Thanks to Charlotte Castle for a Facebook link to the PostSecret website – a glorious find.
People send anonymous secrets on postcards and these are collated into books (available via the website). The display on the website itself changes daily, but there’s an archive too.
Some are poignant, some funny, some discomforting – all are stories in miniature; tiny graphic flash fiction. They’re quite beautiful.
C S Lewis said, miracles are a retelling in small letters of the very same story which is written across the whole world in letters too large for some of us to see. These postcards – their tiny summations of big stories – perfectly illustrate this. We hear, see and read details about other people and their lives constantly. Swamped with information, impact can be lost and it takes something simple to hit home and make us think.
One of today’s offerings was hand-written on a postcard showing a black and white movie clip of two men in suits pointing handguns. It read: She lied, I NEVER Raped her. So simple, so poignant and behind those six words, an event – a story – the impact of which doubtless spreads beyond the two people directly involved.
The fiction writer is forever seeking these small nuggets – shrinking down the noise of all we see, hear and understand about people to find these simple core notes. Once we’ve found them, and have our pitch, we expand them again. But for us, the trick is expanding into a more controlled noise, so that this essential nugget isn’t lost as it often is in life.
The postcard at the top of this blog I thought intriguing. It triggers a thousand stories.
The one on the left just resonated personally… I know. Pathetic, isn’t it?
Having recently moved to the delightful town of Shrewsbury, I am a Townie again and it’s Grand.
Silence, broken periodically by the thunder of a milk-tanker passing the house at 80mph or a nearby cow in labour pain, has been replaced with the glorious revelry of Friday night drunks. Just now a party of hens has staggered by, singing badly but with commendable enthusiasm – an exultant symbol of Life (though I wouldn’t want their heads in the morning).
We can walk everywhere – river, park, shops, restaurants, theatre, school… in fact the latter is so close to the house that once I’ve taught my country bumpkin children a bit of traffic sense so they can see themselves over the road, I shan’t even need to get dressed until it’s time to nip to the Deli for elevensies.
I was, towards the end of our rural life, going quietly insane. Whilst village life and a small school were quite brilliant when the children were small, we’d all pretty much outgrown the Good Life and the negatives were beginning to niggle. I was utterly sick of the sight of green fields (I know, I know, it’s an awful admission) and the sound of silence, and it was a royal pain in the bum to have to get in the car just to buy bread.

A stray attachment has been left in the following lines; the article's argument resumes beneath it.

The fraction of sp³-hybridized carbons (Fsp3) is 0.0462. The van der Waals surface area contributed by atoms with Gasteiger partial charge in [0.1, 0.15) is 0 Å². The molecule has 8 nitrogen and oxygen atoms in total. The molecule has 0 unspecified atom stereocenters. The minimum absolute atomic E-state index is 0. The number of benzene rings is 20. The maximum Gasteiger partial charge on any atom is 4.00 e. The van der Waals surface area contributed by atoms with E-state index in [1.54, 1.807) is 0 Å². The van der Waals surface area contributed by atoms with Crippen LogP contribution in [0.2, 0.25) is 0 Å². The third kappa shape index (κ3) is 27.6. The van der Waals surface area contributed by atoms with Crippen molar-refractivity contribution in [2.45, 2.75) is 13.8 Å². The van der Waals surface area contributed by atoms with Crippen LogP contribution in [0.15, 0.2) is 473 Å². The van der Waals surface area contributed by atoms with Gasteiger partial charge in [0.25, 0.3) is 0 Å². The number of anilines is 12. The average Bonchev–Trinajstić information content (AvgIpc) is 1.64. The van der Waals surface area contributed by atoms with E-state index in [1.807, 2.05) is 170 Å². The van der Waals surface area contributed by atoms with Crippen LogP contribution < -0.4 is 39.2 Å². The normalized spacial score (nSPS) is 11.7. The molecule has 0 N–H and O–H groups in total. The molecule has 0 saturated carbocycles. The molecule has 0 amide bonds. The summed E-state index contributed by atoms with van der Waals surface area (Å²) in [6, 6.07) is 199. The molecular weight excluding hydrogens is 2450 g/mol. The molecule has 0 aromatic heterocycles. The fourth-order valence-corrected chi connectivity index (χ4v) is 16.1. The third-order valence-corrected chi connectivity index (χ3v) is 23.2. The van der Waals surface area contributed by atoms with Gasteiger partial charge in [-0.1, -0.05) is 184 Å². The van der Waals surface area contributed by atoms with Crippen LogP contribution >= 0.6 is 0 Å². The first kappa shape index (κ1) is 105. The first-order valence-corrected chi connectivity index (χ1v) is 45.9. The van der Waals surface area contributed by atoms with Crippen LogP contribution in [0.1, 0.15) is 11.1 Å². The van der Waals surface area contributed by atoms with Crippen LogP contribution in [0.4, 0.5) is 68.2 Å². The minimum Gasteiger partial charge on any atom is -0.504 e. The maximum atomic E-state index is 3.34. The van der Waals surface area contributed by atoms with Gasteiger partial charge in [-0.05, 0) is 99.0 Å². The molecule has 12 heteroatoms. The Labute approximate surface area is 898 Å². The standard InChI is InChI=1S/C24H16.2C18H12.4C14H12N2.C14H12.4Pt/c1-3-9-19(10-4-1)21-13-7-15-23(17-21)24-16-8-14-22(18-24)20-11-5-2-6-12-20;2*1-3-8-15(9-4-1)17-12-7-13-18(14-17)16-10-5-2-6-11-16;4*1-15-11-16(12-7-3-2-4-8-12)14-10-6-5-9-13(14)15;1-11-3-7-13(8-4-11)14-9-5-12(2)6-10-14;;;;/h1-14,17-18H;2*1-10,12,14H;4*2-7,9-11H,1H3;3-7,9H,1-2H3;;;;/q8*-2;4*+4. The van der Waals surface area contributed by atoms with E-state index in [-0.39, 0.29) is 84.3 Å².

We miss our lovely friends – though we’re not far away and they all have an open invitation – and the dogs miss the rats. But other than that, life here is just Grand. Of course, there is a potential downside: a person can’t spend much money in a shopless village, but in a town full of designer shops… Well. So far I’m being very good.
But last week I saw this gorgeous coat in a little boutique…
I’ve been reading a lot lately, working my way through a selection of books bought for research purposes from the 3-for-2 table in Waterstones. These are six books I’d ordinarily not have chosen and so settling down with them isn’t quite the same as when approaching a new desired choice.
Having just finished one I found truly awful – I shan’t name it… it’s my opinion only – and feeling I’d wasted a few days persisting with that read, I reluctantly picked up the next on my list. It was Family Album by Penelope Lively – an author I’d not read before, having always assumed her to be writing for the kind of female who devours Woman’s Own magazine and things of such ilk.
So I was surprised to find it not only a wonderful story, and my sort of story, but a beautifully written one too. I enjoyed every carefully constructed sentence, loved the themes (which echoed my own favourites of perception, memory and its recall) and adored the old house in which the story was set. This crumbling Edwardian pile was as much – if not more – of a character as the people in the novel.